So, each one can reach one. In a store, on the street, look young folks in the eye. Say Hello...Smile... Engage...say "you're doing a great job!" We used to do that in our communities all the time to build each other up. You know, but for the grace of God go all of us...your son or daughter could be the one needing encouragement from a stranger one day. If we find ways to pay it forward - both small and large - then moving from ambition to meaning will become easier, and life can become sweeter for us all.
As the new year begins, we all have the chance to put a stake in the ground about our goals and objectives for the following 365 days. As entrepreneurs, it's important to annually look at our businesses to be sure that the plans we had in place last year are still working for us this year.
But even more important in my view, we must make the decision to fully COMMIT to our vision, each year. Unlike when we know it's time to make a strategic pivot which we discussed last week, sometimes we have great ideas and skip from one direction to another with each wind that blows.To commit, however, means to "concentrate, dedicate, devote, grind, hustle, persevere, pull out all the stops and be diligent". And, as business owners, we generally know how to do those things pretty well, and if we decide to do it again this year, well, that's how we do what we do.
It's only part of the success journey though. The other part is to RELY. Rely means to: "believe in, have faith about, trust, expect, bank on, feel confident that things will come to pass" if your reliance is well placed. For me, I've learned that we entrepreneurs need to work like it depends on us, but trust that it really depends on God. After all the best plans in the world are developed, we still must rely on the divine order of things to see our vision manifest.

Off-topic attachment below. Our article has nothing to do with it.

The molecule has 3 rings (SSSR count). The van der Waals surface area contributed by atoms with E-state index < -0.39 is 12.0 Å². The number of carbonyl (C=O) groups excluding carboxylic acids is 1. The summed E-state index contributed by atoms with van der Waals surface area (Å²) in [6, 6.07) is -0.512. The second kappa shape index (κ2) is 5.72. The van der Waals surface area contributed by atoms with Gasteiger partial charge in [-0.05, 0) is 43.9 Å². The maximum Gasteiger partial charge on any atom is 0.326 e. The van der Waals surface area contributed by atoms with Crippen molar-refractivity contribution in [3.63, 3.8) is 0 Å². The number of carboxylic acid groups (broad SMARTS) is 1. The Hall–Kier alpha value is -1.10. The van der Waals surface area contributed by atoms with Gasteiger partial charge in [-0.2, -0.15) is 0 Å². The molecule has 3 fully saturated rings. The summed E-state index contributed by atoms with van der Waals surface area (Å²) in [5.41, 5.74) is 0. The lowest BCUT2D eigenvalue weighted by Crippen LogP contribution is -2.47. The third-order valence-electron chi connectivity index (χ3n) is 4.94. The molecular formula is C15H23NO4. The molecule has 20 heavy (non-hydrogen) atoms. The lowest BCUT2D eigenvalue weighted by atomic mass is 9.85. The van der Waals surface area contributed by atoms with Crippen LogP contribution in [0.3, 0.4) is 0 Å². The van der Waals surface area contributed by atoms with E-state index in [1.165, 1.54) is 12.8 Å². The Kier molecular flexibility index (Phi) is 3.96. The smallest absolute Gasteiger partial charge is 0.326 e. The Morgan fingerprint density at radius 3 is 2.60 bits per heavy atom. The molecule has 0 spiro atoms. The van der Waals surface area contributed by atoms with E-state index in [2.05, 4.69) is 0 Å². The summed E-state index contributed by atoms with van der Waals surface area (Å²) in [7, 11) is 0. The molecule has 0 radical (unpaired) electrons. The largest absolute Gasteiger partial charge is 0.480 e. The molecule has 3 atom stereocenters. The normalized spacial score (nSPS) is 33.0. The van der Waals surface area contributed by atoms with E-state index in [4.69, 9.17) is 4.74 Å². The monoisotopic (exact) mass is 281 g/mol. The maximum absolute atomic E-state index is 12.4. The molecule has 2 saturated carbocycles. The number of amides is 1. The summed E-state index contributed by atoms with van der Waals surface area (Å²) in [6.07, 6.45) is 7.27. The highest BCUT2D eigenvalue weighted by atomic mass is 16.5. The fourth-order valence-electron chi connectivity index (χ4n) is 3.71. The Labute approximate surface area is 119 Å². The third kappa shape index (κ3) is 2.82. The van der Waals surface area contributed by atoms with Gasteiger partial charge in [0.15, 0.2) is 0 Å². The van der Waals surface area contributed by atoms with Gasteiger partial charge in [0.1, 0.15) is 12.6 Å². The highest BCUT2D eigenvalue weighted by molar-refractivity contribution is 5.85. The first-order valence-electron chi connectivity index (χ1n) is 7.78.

I found this out in my business, ComfortCake. A few years ago, I thought we had "hit it"; gotten the big break that we worked years for. But the timing wasn't right then, and things were suddenly put on hold. Wow...talk about disappointed! But, sometimes windows are closed so that doors can open. We had to look for additional customers to diversify our revenue options. So we went after Walmart. If that other opportunity had manifested then, we wouldn't be in the position we are in today--that is getting ready to ship our Gourmet Lemon Pound Cake Mix into 500 Walmarts next month. And, Walmart will be testing here in the Chicago area our newest line, Sweet Benefits™ Cakes - Red Velvet and Caramel squares- that have all the goodness of sugar without all the guilt. They are sugarless and delicious!
And what about that earlier opportunity? While I can't go into details, suffice it to say that it is still a very real possibility! The timing is now more in line. So that "no" then really meant "not right now", but stay tuned.
As you go into the New Year, look gratefully at the windows that may have closed for your business last year. Because now, doors can open in their place. When you COMMIT AND RELY, you will be prepared for the path ahead, even if you can only see clear enough to put one foot in front of the other. The detour that you have to take now may turn you down the road of prosperity that you might have missed! And yes, new paths can be challenging. But all challenges have lessons to make us stronger. They add strength training to your entrepreneurial workout.
The strategy of COMMIT and RELY comes from Jennifer Rothschild, author of Self Talk, Soul Talk. She really inspired me, and I'm glad to share this path with you. Take some time today to look at your entrepreneurial workout to see how you can COMMIT AND RELY as you plan for the year ahead. What three things can you do, change, or adjust to keep things going forward for your business? Write them down. Share them with your team. Ask your team for their three ideas. And soon, you'll have lots of stakes to put in the ground to keep it fertile for your success.
The Art of the Pivot - Knowing When to Make a Move